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  #21  
Old 03-01-2012, 01:19 PM
InfinitePossibility InfinitePossibility is offline
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Originally Posted by nycindie View Post
I think it's quite common for very independent women, at least in urban settings. I have numerous female friends who don't date for several years at a time, and they're not looking. They're all fabulous intelligent women, attractive, successful, well-adjusted people who have lots of activities and friends but only get into romantic relationships after long periods of no relationships, and when those end, they take years off again. Some of them date a little here and there for companionship but don't have long-term commitments for years at a time.
Me too.
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  #22  
Old 03-01-2012, 05:55 PM
InfinitePossibility InfinitePossibility is offline
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Nothing coherent yet! Still filtering in my mind.
Actually - writing all that down reminded me just how important it is to me to have freedom in my life to follow interests and do things that fulfill me.

It does mean a compromise. I'll never have the sort of large, chaotic, close-living family that my sister has. And I suspect that I do miss some aspects of that.

But for me, having that sort of life isn't worth the sacrifice.

And - luckily my sis and I get on very well together so she lets me share her family whenever I want. Her bf is a very old family friend and I consider him to be a brother to me. So I get to join in sometimes and feel like I'm part of a large family without having to live like that all of the time.

Writing this has helped my anxiety enormously.

This week has been a good week with lots of happy, relaxed thoughts and experiences.

IP
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  #23  
Old 03-02-2012, 04:00 PM
dingedheart dingedheart is offline
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Cindie,

I understand what you're saying about about independent urban women and their diverse interests and busy schedules and possible sporadic date habits. What I took from this was a decision not to date. Different than if the right guy comes along or the right situation happens I'll see were it take me. And I don't think there's anything wrong with NOT wanting to date... no matter what the time frame.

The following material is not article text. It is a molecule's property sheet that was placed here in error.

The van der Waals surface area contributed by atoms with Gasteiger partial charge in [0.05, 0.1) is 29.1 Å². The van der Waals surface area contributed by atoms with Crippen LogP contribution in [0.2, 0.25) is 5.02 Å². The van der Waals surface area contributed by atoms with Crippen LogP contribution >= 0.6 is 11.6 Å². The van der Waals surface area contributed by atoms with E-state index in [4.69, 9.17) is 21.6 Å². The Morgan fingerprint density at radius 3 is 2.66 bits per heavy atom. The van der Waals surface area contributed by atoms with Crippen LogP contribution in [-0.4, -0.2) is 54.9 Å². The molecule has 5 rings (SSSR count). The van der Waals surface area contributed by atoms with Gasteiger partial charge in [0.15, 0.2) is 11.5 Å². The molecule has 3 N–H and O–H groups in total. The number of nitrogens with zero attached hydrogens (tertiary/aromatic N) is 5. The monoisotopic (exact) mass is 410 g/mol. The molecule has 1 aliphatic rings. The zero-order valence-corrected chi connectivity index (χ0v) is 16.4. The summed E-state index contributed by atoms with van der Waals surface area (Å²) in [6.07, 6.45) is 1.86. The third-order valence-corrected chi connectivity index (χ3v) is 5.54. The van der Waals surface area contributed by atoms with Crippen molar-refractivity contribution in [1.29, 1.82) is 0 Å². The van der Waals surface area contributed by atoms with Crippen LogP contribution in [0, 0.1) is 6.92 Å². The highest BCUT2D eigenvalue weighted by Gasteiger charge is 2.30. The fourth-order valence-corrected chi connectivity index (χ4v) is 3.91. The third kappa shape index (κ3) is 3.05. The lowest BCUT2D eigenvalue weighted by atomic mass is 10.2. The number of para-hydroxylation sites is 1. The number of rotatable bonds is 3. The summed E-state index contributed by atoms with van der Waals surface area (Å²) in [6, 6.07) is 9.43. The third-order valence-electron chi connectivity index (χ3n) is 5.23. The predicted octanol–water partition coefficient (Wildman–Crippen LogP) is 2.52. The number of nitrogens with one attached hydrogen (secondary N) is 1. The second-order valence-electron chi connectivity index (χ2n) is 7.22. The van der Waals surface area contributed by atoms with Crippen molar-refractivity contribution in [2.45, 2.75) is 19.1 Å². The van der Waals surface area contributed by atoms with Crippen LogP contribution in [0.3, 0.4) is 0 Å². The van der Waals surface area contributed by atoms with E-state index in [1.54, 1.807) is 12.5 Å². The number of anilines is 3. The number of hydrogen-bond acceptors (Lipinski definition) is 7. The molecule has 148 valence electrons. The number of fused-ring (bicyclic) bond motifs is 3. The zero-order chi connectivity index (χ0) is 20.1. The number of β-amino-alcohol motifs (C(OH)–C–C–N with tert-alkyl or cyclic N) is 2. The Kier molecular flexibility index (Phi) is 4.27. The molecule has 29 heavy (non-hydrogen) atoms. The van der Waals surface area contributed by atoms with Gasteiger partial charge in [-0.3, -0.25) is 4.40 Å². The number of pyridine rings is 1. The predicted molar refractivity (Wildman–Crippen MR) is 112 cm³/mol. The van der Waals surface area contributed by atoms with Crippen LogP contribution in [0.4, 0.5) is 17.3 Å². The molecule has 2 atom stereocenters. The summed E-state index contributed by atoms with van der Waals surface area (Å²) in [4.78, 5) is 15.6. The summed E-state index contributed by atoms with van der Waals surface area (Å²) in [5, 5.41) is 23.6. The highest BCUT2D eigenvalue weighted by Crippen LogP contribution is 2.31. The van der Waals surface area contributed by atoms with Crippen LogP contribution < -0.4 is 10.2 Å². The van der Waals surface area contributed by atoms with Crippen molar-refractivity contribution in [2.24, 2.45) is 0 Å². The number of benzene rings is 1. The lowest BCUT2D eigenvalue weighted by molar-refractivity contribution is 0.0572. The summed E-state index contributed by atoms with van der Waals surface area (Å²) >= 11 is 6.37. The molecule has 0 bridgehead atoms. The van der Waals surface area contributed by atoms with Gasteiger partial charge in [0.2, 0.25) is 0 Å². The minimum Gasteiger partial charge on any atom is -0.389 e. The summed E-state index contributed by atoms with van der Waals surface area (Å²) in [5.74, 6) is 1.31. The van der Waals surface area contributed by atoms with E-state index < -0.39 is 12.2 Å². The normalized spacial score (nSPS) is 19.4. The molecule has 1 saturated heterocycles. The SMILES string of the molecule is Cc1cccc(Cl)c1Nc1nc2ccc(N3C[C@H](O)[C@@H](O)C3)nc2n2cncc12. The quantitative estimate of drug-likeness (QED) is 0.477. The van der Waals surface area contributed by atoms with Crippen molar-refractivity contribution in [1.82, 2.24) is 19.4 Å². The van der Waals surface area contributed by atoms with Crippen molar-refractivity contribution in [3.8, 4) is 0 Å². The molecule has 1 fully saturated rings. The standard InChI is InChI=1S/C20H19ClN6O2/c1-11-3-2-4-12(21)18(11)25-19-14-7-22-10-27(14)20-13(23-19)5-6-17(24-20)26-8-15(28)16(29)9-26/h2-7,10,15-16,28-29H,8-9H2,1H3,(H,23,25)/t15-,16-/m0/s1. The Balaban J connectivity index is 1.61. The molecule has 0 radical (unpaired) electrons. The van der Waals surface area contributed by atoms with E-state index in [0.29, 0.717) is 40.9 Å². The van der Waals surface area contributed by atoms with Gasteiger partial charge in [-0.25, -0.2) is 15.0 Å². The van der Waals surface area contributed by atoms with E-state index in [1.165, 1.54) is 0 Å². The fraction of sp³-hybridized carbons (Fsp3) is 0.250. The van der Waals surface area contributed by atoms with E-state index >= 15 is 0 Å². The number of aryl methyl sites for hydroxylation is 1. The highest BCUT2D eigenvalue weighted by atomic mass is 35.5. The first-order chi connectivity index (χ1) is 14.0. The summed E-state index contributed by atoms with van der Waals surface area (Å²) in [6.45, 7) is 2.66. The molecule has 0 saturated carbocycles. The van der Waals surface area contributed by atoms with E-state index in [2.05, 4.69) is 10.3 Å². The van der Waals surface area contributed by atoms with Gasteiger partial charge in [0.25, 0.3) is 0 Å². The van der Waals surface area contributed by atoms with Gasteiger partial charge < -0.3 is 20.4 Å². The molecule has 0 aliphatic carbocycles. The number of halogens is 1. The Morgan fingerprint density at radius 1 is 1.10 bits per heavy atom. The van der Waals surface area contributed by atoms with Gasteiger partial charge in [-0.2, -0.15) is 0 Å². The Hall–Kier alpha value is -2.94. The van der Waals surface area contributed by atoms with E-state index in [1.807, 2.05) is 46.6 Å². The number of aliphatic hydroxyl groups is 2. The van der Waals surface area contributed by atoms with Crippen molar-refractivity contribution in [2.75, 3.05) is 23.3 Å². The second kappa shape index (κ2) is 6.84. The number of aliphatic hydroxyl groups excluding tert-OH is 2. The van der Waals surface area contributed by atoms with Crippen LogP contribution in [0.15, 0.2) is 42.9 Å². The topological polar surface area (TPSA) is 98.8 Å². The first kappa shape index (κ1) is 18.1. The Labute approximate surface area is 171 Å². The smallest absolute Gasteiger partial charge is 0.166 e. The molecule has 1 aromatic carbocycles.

IP,

I was thinking that maybe the worrying or little voices and that conflict are connected to messages/conversations direct or subtle with family and or parents. That whole parent approval thing.

As I see it the "worrying issue" is the only thing I'd work on because it's stopping you from completely enjoying life. You're going to fuck up... its a given and ....who's keeping score...(if there is any tell them to fuck off) and you are going to die....so go find the happy life you want and have fun.
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  #24  
Old 03-06-2012, 09:06 AM
InfinitePossibility InfinitePossibility is offline
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As I see it the "worrying issue" is the only thing I'd work on because it's stopping you from completely enjoying life. You're going to fuck up... its a given and ....who's keeping score...(if there is any tell them to fuck off) and you are going to die....so go find the happy life you want and have fun.
Absolutely. And that is the work of a lifetime. I'll write a bit soon about what things I've found help me with my tendency to worry. Mostly because it is something I've been working on for so long.

For some reason (genetics, early experiences, a mixture of those probably) my tendency to worry has been with me since childhood and used to be really extreme.

When I was around 10 or so I spent years being unable to sleep for several hours a night because I would lie awake in terror that the house would be broken into and my family and I attacked. Looking back it was bizarre. I've never lived in a house that has been broken into. Nobody I know has had an experience of being attacked in their home and yet as a kid, it utterly terrified me to the point where I couldn't sleep every night.

Even when I was much younger, it was an issue. My mum tells often the story of when I spent weeks worrying and worrying about our house being hit by a falling satellite. I was 3 years old at the time.

Mum used to leave me in front of the TV when I was that age while she dealt with my younger, difficult brother. She believed that I would be too young to follow what was going on so she just used to leave things like the news on. One day I saw a report about a satellite that was falling to earth and that triggered weeks and weeks of worrying.

I firmly believe that I am a candidate for a serious anxiety disorder and so it is the work of a lifetime to find things that help with my tendency to worry!!
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  #25  
Old 03-06-2012, 09:16 AM
InfinitePossibility InfinitePossibility is offline
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I had a bit of a revelation today. I was writing earlier about my previous romantic relationships and looking for patterns but I wonder now if that was the wrong place to look.

While I've had a reasonable number of relationships that involve sex and romance, those have tended on the whole not to be significant in my life - because of timing, other interests etc.

Where I have felt real security has tended to be among groups of friends. A sports club I am in was at one time the source of a very close group of friends - we mostly socialised with each other. At one point this group mixed with a very close platonic female friend of mine. At that time, I felt utterly safe, secure and included.